Under the masterful guidance of 20th-year head coach Jeff Tesch, the Bemidji State football program has undergone a remarkable metamorphosis, transforming from annual doormat to title contender.
• BSU’s 15th field general that has compiled 119 wins in 19 years to account for more than the number of victories garnered prior to his arrival.
• BSU has recorded three undefeated home records — 1998, 2000 and 2005 — and posted an 11-year streak of winning seasons at “The Chet” from 2002-2012 (45-13 during the run).
• Tesch’s 2006 squad established a school single-season record for conference wins with just the sixth perfect season in NSIC history at 8-0.
• Voted as the 2006 NSIC Coach of the Year while a school-record 16 players earned some form of All-NSIC honor.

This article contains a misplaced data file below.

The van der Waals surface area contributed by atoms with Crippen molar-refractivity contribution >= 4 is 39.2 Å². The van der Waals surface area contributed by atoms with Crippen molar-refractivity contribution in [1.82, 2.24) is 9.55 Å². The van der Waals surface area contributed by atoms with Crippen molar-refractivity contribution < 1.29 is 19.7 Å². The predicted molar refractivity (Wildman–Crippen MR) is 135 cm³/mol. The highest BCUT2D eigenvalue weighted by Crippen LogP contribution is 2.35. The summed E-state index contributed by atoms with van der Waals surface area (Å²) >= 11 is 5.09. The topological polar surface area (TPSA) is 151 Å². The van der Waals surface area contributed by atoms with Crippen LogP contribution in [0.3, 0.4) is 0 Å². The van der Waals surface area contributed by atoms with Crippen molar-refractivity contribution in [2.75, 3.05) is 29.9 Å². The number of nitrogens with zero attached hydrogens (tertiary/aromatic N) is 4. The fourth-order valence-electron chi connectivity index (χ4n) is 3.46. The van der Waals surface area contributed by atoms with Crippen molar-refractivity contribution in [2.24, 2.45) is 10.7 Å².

• He is the only coach in Bemidji State history to oversee back-to-back eight-win seasons, and his 2000 and 2006 teams set matching school records of nine wins.
• At Bemidji State, Tesch has produced 10 All-Americans, more than 30 all-region players and one NFL undrafted free agent signee (Brian Leonhardt, Oakland Raiders, 2013). In his 29 years of coaching, Tesch has watched 16 players earn All-America selections and guided five NFL draft picks.
• Since 1998, three student-athletes have gone on to earn four Academic All-America honors, six players have racked up eight academic all-district awards, more than 100 student-athletes have been named Academic All-NSIC and one has earned the NSIC Myles Brand All-Academic with Distinction Award (graduating senior with 3.75 or higher).
Tesch has posted a 119-87 record at BSU and led the Beavers to a school-record streak of 10 consecutive winning seasons stretching from 1998-2007. During that historic streak his teams posted four of the eight, eight-win seasons for a program now entering its 89th season of competition in 2015. He is the only coach in Bemidji State history to oversee back-to-back eight-win seasons, and his 2000 and 2006 teams set matching school records of nine wins.